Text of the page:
The SENCo liaises with staff to monitor pupil progress and to plan further interventions where progress is slower than expected.
The SENCo has regular contact with a wide range of external agencies that are able to give more specialised advice.
If you have any concerns regarding SEND matters do not hesitate to speak initially with the class teacher who will liaise with the SENCo.
Roles and Responsibilities of the Head Teacher
The Head Teacher is responsible for the day to day management of all aspects of the school, including the provision made for pupils with SEN.
Roles and Responsibilities of the SEND Governor
This governor is responsible for supporting the school to evaluate and develop quality and impact of provision for pupils with SEND across the school.
Children and Families Bill 2013
The Children and Families Bill takes forward the Government’s commitments to improve services for vulnerable children and support strong families. It underpins wider reforms to ensure that all children and young people can succeed, no matter what their background. The Bill reformed the systems for adoption, looked after children, family justice and special educational needs.
The Government is transforming the system for children and young people with special educational needs (SEND), including those who are disabled, so that services consistently support the best outcomes for them. The Bill extends the SEND system from birth to 25, giving children, young people and their parents/carers greater control and choice in decisions and ensuring needs are properly met.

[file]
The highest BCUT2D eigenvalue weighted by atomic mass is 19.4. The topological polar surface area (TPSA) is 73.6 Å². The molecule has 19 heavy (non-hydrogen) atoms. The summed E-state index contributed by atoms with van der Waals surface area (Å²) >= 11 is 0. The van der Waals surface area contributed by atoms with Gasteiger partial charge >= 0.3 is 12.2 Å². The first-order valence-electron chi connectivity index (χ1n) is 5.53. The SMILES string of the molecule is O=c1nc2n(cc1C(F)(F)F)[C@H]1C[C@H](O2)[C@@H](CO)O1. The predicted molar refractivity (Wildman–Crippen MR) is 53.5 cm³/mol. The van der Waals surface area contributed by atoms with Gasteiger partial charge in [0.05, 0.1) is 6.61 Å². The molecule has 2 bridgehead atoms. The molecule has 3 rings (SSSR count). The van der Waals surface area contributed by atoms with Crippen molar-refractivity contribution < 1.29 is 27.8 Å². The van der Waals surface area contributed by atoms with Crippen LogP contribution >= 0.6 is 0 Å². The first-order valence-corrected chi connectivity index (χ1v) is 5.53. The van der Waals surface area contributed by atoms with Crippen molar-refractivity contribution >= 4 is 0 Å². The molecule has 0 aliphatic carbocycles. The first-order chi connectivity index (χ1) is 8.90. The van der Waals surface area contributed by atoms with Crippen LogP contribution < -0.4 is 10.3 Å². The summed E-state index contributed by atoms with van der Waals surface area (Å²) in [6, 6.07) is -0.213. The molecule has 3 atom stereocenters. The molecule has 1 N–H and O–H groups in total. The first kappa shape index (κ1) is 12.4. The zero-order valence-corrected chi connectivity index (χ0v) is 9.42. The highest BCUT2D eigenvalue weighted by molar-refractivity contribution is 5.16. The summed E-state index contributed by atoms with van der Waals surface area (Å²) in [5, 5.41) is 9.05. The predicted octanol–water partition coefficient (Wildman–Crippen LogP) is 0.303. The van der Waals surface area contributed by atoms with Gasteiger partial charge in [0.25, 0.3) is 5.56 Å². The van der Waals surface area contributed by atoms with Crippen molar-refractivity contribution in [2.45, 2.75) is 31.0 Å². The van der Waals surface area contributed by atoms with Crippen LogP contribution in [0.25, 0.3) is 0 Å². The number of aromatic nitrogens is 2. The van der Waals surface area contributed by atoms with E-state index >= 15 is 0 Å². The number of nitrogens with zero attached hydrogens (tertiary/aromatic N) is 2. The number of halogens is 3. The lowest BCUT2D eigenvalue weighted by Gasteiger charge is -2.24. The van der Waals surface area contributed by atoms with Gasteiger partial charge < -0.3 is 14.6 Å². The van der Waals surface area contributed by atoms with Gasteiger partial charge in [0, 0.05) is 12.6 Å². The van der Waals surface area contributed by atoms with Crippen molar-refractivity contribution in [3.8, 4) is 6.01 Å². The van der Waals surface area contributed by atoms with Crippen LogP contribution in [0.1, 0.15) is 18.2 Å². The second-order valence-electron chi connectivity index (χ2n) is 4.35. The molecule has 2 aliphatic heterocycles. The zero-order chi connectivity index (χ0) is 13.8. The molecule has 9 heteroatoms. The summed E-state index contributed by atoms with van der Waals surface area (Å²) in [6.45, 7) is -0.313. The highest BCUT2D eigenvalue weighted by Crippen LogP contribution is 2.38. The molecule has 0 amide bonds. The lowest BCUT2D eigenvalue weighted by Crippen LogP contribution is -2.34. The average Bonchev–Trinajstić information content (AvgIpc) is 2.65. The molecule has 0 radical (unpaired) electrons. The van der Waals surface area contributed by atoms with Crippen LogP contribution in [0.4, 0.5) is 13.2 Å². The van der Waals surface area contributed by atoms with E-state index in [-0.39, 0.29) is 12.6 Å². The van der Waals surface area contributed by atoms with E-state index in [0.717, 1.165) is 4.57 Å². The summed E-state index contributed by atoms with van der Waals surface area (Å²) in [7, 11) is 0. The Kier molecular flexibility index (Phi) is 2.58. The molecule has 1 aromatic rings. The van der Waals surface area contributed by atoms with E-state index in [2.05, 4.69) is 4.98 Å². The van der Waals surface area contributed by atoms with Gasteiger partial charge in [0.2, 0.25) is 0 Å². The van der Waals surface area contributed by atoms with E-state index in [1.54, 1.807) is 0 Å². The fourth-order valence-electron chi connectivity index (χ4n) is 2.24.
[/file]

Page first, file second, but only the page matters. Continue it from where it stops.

It takes forward the reform programme set out in Support and Aspiration: A new approach to special educational needs and disability: Progress and next steps by:
replacing statements and learning difficulty assessments with a new birth-to-25 Education, Health and Care Plan, extending rights and protections to young people in further education and training;
improving co-operation between all the services that support children and their families and particularly requiring local authorities and health authorities to work together;
requiring local authorities to involve children, young people and parents in reviewing and developing provision for those with special educational needs and to publish a ‘local offer’ of support.
What is the School’s Information Report?
The School’s Information Report (known as the Local Offer) was first introduced in the Green Paper (March 2011) as an offer of all services available to support children with disabilities and children with SEND and their families. The following information will set out what is normally available in schools to help children with lower-level SEND as well as the options available to support families who need additional help to care for their child.
What Will it Do?
Croydon’s framework will allow the Local Offer to provide parents/carers with information about how to access services in their area and what they can expect from those services. With regard to Education, it will let parents/carers and young people know how school and colleges will support them and what they can expect across the local settings.